How to Market During the Pandemic
From connecting our relationships to running our small businesses, COVID-19 has transformed the way we live, work and socialize. I feel lucky that my family and I are healthy and safe, and I am trying to find positive opportunities in all of this.
That’s why I recently shared an article called “How to Drive Your Small Business Strategy During the COVID-19 Crisis” on our website.
I also hear from many small business owners wondering whether or not they should stop marketing during COVID-19. That article showed entrepreneurs how to market during the pandemic, including ways to create a crisis marketing strategy and to:
Help customers instead of just selling them
Focus on events and offers online
Plan for future growth
As we continue to isolate ourselves to prevent the spread of the new coronavirus, I wanted to stick with some other effective ways to keep your business running smoothly and successfully.
Here are 4 marketing strategies to consider:
1. Focus on digital campaigns
With the closure or slowdown of most brick and mortar businesses, entrepreneurs are relying more than ever on digital strategies. A lot of brand marketing during this pandemic and in the future is going to change most (if not all) of your small business online.
In fact, Larry Kim of Mobile Monkey just wrote: “A new customer closed their physical locations across the country and found that web traffic increased 150%.”
According to Klaviyo, an email marketing platform that leverages a network of 30,000 companies for information, 22% of brands said they are spending more on ads. And the 66% of brands that are spending more on ads are also experiencing greater efficiencies, with a reduced cost per 1,000 impressions (CPM) and cost per click (CPC).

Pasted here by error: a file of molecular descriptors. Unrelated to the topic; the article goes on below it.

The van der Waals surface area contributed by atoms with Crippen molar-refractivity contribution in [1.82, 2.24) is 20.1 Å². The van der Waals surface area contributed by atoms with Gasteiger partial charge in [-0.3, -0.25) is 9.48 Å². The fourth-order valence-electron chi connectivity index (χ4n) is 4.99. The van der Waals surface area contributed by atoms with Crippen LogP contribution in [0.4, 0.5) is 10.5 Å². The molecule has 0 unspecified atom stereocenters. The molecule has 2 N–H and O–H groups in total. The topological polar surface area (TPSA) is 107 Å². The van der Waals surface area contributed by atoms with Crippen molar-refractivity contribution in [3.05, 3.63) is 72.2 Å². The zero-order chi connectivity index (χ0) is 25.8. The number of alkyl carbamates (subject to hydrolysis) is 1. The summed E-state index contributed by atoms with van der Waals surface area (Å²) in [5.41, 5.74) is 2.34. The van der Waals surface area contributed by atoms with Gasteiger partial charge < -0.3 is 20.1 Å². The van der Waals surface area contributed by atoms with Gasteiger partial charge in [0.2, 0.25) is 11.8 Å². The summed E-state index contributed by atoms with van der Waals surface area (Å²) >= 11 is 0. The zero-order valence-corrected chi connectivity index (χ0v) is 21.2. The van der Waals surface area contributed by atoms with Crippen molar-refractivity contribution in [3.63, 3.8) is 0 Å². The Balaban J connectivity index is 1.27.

If you’re wondering how to market during the pandemic, consider using Facebook Ads, Google Ads, Instagram for Business, or LinkedIn Ads to drive traffic to:
Helpful and well-researched blogs and videos
Online products with free shipping
Virtual services you can offer, be it financial therapy or online music lessons
Gift cards that can be used now or in the future
With that said, don’t be afraid to stop campaigns that are not relevant at the moment or that you think may put your customers off.
Part of brand marketing during this pandemic is knowing when to rethink strategy and turn around, rather than sticking with an ad campaign that is not going to resonate with, or even offend, your target audience.
2. Update your Google My Business listing
Your customers and potential customers are counting on you for the latest information about your small business. If you are going to shut down your business temporarily, whether you change your business hours or offer curbside pickup at this time, you need to let people know.
Using Google Posts can be a great way to update people on everything from reduced hours to gift card purchases. Here are some google targeting on how to better change your profile.